August 25, 2001 |
The Colombian army said it has arrested a fourth man suspected of being a member of the Irish Republican Army, less than two weeks after three other alleged members of the Northern Ireland guerrilla group were detained in Bogota. The man, whose identity was unknown, was arrested in southern Huila state, a military source said. On Aug. 11, the army arrested three suspected IRA members believed to have trained Colombian rebels.
August 24, 2001 |
A car bomb killed a civilian, and at least 15 suspected members of the rebel group accused in the blast died when explosives they were transporting went off in northern Colombia, officials said. Authorities blamed the leftist National Liberation Army, or ELN, for the car bomb blast that killed a woman and wounded more than 20 people in Marinilla in Antioquia state. Separately, 15 to 20 suspected ELN members died when explosives they were carrying in a truck went off in Santander state, army Gen.
August 17, 2001 |
President Andres Pastrana has signed a sweeping new security law that human rights groups fear will open the door to torture, arbitrary detentions and increased military control in Colombia. The measure, passed under intense pressure from hard-line elements within the nation's Congress, gives the military broad powers to combat leftist insurgents. It was signed Monday, but Pastrana's office announced the action Thursday.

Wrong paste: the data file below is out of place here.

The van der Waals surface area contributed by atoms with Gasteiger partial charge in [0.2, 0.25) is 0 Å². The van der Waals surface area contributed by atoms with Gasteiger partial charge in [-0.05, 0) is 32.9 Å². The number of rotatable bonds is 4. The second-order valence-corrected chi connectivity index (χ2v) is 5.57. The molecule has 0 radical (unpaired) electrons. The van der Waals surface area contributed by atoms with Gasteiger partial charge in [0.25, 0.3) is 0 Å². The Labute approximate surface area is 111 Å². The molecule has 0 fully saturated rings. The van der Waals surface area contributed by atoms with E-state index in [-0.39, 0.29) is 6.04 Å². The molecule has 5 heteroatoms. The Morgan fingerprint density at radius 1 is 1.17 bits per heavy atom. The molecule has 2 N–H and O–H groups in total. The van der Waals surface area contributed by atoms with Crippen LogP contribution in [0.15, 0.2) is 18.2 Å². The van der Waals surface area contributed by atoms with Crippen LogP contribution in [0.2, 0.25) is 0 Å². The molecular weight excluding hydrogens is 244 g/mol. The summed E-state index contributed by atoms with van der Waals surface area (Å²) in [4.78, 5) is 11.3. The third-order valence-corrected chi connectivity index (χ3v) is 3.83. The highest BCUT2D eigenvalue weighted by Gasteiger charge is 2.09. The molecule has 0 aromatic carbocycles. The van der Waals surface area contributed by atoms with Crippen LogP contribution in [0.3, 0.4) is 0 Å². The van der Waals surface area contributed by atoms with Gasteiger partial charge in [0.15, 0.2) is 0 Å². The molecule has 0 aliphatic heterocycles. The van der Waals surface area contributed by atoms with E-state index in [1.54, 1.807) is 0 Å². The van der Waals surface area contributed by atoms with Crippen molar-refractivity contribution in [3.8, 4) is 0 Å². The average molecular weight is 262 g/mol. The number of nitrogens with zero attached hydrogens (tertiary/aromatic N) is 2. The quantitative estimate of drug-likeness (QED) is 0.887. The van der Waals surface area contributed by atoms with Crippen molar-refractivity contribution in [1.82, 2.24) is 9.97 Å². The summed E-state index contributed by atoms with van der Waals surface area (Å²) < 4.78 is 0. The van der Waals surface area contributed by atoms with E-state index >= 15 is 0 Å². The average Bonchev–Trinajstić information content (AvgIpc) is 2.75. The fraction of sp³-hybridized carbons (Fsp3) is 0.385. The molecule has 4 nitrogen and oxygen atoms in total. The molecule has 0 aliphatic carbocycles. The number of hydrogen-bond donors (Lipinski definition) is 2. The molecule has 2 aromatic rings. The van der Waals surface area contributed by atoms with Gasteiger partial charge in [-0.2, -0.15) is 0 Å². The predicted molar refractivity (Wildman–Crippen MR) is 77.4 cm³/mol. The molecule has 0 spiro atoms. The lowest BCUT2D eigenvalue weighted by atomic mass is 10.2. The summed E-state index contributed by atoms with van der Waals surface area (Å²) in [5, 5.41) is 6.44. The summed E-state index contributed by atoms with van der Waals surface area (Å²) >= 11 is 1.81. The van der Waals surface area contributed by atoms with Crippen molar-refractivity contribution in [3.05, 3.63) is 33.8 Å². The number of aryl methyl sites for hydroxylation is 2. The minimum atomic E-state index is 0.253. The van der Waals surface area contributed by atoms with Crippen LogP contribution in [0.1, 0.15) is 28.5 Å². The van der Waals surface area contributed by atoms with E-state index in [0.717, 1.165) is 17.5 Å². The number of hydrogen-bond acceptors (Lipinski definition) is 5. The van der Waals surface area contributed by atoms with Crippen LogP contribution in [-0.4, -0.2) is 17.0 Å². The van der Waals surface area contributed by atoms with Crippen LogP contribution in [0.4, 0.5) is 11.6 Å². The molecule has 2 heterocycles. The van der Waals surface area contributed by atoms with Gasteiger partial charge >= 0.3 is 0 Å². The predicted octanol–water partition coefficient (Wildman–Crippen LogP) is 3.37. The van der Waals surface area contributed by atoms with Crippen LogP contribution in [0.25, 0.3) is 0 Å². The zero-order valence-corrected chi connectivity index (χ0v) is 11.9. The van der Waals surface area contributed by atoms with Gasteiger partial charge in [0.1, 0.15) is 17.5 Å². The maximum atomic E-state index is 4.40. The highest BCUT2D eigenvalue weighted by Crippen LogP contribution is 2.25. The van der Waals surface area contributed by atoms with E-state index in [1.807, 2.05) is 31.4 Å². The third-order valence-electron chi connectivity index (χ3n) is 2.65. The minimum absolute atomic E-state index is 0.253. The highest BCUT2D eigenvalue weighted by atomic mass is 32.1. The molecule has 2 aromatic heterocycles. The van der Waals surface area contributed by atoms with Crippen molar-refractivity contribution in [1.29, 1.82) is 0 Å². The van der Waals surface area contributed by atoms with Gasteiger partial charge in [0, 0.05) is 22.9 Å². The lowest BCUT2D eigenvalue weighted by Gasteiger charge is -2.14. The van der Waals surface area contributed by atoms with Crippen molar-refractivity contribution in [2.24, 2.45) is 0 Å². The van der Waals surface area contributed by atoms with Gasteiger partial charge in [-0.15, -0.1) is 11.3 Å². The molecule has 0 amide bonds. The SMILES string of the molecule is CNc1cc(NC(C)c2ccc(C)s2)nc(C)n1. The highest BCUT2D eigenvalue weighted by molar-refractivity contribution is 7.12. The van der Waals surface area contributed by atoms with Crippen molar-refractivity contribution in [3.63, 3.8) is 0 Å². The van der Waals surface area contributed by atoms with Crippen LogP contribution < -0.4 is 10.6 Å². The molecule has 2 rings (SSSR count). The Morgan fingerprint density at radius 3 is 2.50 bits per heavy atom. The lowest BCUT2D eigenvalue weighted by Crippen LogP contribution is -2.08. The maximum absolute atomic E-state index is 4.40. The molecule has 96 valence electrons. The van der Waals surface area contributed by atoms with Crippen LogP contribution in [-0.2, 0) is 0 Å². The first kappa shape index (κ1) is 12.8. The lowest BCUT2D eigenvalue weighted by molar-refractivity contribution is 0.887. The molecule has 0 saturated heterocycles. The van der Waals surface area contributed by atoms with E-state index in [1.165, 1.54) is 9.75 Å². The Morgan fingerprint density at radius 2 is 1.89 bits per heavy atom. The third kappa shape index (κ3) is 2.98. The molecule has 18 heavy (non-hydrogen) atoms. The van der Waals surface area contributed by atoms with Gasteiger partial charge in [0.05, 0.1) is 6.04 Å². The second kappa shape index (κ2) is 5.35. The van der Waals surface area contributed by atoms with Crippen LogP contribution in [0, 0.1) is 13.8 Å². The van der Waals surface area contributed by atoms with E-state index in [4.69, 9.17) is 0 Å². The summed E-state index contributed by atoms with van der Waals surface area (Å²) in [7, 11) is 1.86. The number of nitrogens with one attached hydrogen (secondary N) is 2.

August 14, 2001 |
In a danger sign for peace talks on two continents, three members of the Irish Republican Army were being held here Monday after allegedly providing explosives training to Colombia's largest leftist rebel group. Military officials said the three men were captured at the airport in Bogota on Saturday after spending five weeks in the demilitarized zone in southern Colombia where the government is negotiating with the Revolutionary Armed Forces of Colombia, or FARC.
May 26, 2001 |
Two bombs exploded minutes apart near Colombia's National University on Friday, killing four and plunging the capital into a wave of urban terrorism that has shaken the country's major cities in recent months. Terror has returned to Colombia's urban centers, virtually free from such violence since the early 1990s, when drug kingpin Pablo Escobar planted a succession of car bombs targeting government officials.
June 22, 2000 |
Excluded from talks between the Colombian government and Marxist guerrillas, a right-wing paramilitary chief admitted Wednesday that he had ordered the kidnapping of a peace envoy's brother in order to gain a voice in the negotiations. Carlos Castano, head of the feared Self-Defense Forces, confirmed in a radio interview that he was behind Monday's abduction of Guillermo Valencia Cossio, brother of government peace negotiator Fabio Valencia Cossio.